By the hammer of Thor there’s a lot of blogging myths out there; myths that keep you from generating more online leads and building lasting relationships with clients.
The problem with these myths is that if they’re not challenged they turn into conventional wisdom. If you’ve been looking to drive more traffic to your Web site and improve communications with customers, you owe it to yourself to give a business blog a try.
Below are some of the hurdles–exaggerated or imagined–I’ve heard business owners use to avoid starting a blog, and real-world experience to debunk these myths.
1) My customers don’t read blogs. I hear this all too often by business owners who don’t completely understand what a blog is. Now, perhaps your customers don’t subscribe to any blogs, or they don’t return daily to a favorite blog. However, if they use Google or Yahoo for search, chances are they stumbled upon a search result from a blog. Since blogs often rank high at the search engines, if your customers use the Internet, you can capture their attention with a blog.
2) Blogging is for teenagers to share the minutiae of their lives and what they think of the remaining American Idol contestants. While teens certainly took to blogging quicker than businesses, these days companies of all sizes and shapes have realized the benefits of a business blog. You wouldn’t dismiss the telephone as a communication device just because your teenager spends hours each night on it, would you?
3) Blogging is just a fad/This too will pass. Didn’t you say the same thing about the Internet back in 1997? Of course no one can predict the future and much of the hype about blogs is just that. However, it’s important to realize that blogs are a powerful, easy-to-use communication tool, and communicating with customers and prospects will never go out of style.
Besides, blogs are an effective marketing tool today, so don’t worry if in five years you’ve moved on to your next communication medium. If you’ve cultivated an active audience, they’ll follow you to other distribution channels.
4) Blogging takes up too much time. I run a growing business, sit on the board of MEBSR (Maine Businesses for Social Responsibility), participate in a business-owners group, do a lot of writing and speaking, and carry my share in raising our two daughters. Trust me, I know from being busy.
However, in the past two-and-a-half years of blogging, I’ve discovered that it’s probably the most effective use of my marketing time. Blogging helps establish your expertise, generates loads of search engine leads, and delivers your message through three distribution channels each time you write. (Read more on the three faces of blogs.)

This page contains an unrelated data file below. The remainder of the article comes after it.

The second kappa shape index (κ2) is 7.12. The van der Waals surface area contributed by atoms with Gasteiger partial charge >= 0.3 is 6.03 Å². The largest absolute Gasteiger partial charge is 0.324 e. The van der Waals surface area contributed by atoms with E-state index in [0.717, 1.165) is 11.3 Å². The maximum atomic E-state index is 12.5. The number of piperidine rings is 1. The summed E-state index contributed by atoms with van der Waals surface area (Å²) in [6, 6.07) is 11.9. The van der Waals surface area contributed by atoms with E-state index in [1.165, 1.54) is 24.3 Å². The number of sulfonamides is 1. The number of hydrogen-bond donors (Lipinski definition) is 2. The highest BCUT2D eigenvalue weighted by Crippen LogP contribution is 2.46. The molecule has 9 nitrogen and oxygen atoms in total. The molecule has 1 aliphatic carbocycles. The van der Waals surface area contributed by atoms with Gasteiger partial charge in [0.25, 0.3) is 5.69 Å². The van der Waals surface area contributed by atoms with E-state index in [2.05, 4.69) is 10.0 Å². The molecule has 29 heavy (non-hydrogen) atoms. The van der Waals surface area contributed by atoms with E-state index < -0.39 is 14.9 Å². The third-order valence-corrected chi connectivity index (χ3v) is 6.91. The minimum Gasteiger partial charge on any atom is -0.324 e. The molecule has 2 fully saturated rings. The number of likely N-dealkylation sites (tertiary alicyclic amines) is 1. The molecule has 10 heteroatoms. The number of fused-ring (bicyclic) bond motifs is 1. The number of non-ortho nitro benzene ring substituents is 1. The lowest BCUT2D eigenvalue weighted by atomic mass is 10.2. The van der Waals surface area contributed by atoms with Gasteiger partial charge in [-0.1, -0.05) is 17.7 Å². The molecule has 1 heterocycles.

As business owners we have limited time in the day to market our services; blogging provides great return on that investment.
5) Blogging is fraught with dangers, like people leaving negative comments. These days, consumers can vent their frustration with your product or service anywhere on the Web, whether it’s a post at their own blog, a review at Epinions.com, or a scathing YouTube video. If I had my choice, I’d rather have that conversation happen where I have home court advantage. How you handle negative feedback can establish your authenticity, and help you win over new converts.
And, if you happen to find yourself with a PR nightmare, you don’t have to worry about letting the media tell your side of the story. By using your own blog you have unfettered access to anyone with a connection to the Internet.
People are looking for transparency and authenticity from companies these days, and your blog is the perfect tool to match these needs.
6) My customers don’t read blogs. Whoa. Feelings of deja vu. Didn’t we respond to this earlier? Oh, you mean that you don’t get leads from the Internet? That they only use the Yellow Pages or go on advice from a friend? Well, then your audience is shrinking. The average consumer is much more likely to use the Web to search for a product or service, or at least visit your Web site to learn more about your company.
If you haven’t gone after this audience before, you’re missing an opportunity of getting in front of a younger audience…your customers and clients of tomorrow.
And trust me, they read blogs.
The truth about blogging is that it’s proven an effective marketing tool for a wide range of businesses. You can start a blog on your own through a service like TypePad or by installing a blogging platform like WordPress on your own server. Alternatively, you can hire a Web design firm to design, develop and promote your blog and get you up to speed quickly.
Whatever path is right for you, don’t let these myths keep you from giving business blogging a chance.
About the Author: Rich Brooks is president of flyte new media, a Web design and Internet marketing company. Download his free article, The 11 Biggest Mistakes Small Business Bloggers Make.